Over the last few months I have been suffering from some bouts of senioritis. Nothing fatal, but it’s set me back by a few weeks, especially for my long-term projects like my thesis. At the same time, I’ve come to realize that every semester I start off with some grand plans but I just get too busy at the end of it to accomplish. Part of it is just being an engineering and computer science double major, but a large portion is also a flawed personal work ethic.

Though I make jokes about my laziness all the time, I do try my best to get stuff done. Unfortunately I’ve never managed to set up and stick to a formal plan of action. Most of the time I’ll implement a system or just put in more hours when I hit a heavy workload, but then I’ll stop once the busy period ends. That serves to get me through the hard times without affecting my grades (or making me pull regular all-nighters) but it also means that I end up wasting a lot of time and not working to my full potential during regular workloads.

I’ve been wanting to fix this situation for a while, but never figured out how. I use a to-do manager regularly and that helps to keep track of tasks that must be done on time. But it doesn’t help me make good use of the time that isn’t directly scheduled. Also I don’t want to block schedule all my time and live tied to my calendar and to-do list. I want my schedule to have some flexibility and variety, but not enough to cause choice paralysis.

I found the beginnings of a solution about a week ago, but I only formulated it on Monday. I read an article about forming rituals — things you do every day without thinking because doing it will help you reach a goal. The author uses the example of exercise — it’s something you just need to do every day without thinking. If you stop to think you’ll start coming up with reasons not to go to the gym. So what were my rituals? I realized that I didn’t really have any. I was working on a reactionary basis, reacting to homework and assignments and exams instead of getting work done every day — work that I enjoyed and really wanted to do.

I’ve decided to implement some rituals, but in a looser sense. I know that I can get classwork done on time because somehow I manage to make the time, but my other activities fall by the side. There are 3 main activities I enjoy but don’t do as much as I would like to — reading, writing and programming. So my rituals are that every day I will:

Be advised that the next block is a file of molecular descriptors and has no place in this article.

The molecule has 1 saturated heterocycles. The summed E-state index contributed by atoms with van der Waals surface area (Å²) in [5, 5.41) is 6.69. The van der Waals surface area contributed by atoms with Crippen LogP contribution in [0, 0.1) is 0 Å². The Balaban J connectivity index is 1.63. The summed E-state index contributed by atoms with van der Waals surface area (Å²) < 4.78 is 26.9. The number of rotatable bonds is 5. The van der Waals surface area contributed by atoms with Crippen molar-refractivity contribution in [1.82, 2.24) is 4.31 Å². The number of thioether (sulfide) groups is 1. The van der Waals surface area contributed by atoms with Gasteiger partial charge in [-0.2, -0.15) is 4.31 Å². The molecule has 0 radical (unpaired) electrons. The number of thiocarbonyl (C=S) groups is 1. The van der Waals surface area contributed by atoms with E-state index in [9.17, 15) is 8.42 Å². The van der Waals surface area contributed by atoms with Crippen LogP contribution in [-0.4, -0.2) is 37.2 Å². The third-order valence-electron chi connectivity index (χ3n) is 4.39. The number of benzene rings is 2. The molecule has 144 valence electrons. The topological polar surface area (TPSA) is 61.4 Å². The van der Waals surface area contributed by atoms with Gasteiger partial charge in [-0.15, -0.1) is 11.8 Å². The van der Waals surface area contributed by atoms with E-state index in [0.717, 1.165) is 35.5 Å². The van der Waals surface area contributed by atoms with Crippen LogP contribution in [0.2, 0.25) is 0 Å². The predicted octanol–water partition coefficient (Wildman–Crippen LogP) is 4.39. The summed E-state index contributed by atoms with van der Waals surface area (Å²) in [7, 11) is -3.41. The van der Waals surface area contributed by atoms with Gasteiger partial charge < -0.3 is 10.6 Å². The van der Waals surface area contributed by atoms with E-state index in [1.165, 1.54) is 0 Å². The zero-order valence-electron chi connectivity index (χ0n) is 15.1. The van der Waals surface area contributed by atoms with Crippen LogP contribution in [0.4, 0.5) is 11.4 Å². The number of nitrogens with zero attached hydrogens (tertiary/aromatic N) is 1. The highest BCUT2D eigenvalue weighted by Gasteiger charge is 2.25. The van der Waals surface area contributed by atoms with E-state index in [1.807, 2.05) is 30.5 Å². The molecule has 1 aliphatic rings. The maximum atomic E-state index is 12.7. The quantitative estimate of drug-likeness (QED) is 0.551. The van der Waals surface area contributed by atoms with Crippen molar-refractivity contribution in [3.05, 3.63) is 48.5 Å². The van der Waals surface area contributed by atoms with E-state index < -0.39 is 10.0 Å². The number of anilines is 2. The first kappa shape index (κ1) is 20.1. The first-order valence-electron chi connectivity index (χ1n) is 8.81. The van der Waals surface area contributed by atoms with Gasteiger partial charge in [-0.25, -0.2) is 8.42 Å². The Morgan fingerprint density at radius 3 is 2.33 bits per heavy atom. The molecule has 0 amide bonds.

1. Spend 30 minutes reading fiction. For now it’s classics on my Kindle right before bed time and then books from the library once I’ve exhausted that list.
  2. Spend 30 minutes reading non-fiction. This list gets fed by RSS feeds and links coming in via tweets. The actual reading will be either in Google Reader or in Instapaper.
  3. Write one complete piece. This will be a blog post (for The ByteBaker or the Lafayette Voices), a subsection for my thesis, or homework for screenwriting class.
  4. Write some code. Either something for my thesis or my computational art project. I’m hesitant to quantify this as I don’t know how. Definitely something to think about and come back to in a week or two.

All this does add to the amount of stuff I need to get done each day, but that’s the point. Till now, I’d be lucky to get two of the above done each day. I need to do all four in order to be the person I wanted to become (a well-read hacker with great communication skills).

To get the time to do everything I’ll be cutting down on the time I spend on email and randomly browsing the web. Anything interesting I want to read gets buffered in Instapaper for reading as part of the 30-minute non-fiction block. Hopefully I’ll completely eliminate the time wasted sitting around and wondering what to do (and the frustration that entails). But at the same time the rituals are flexible enough that I’m not strait-jacketed. The point is to show up and take away the randomness that might prevent me from getting things done. Will it work? I’ll find out soon enough.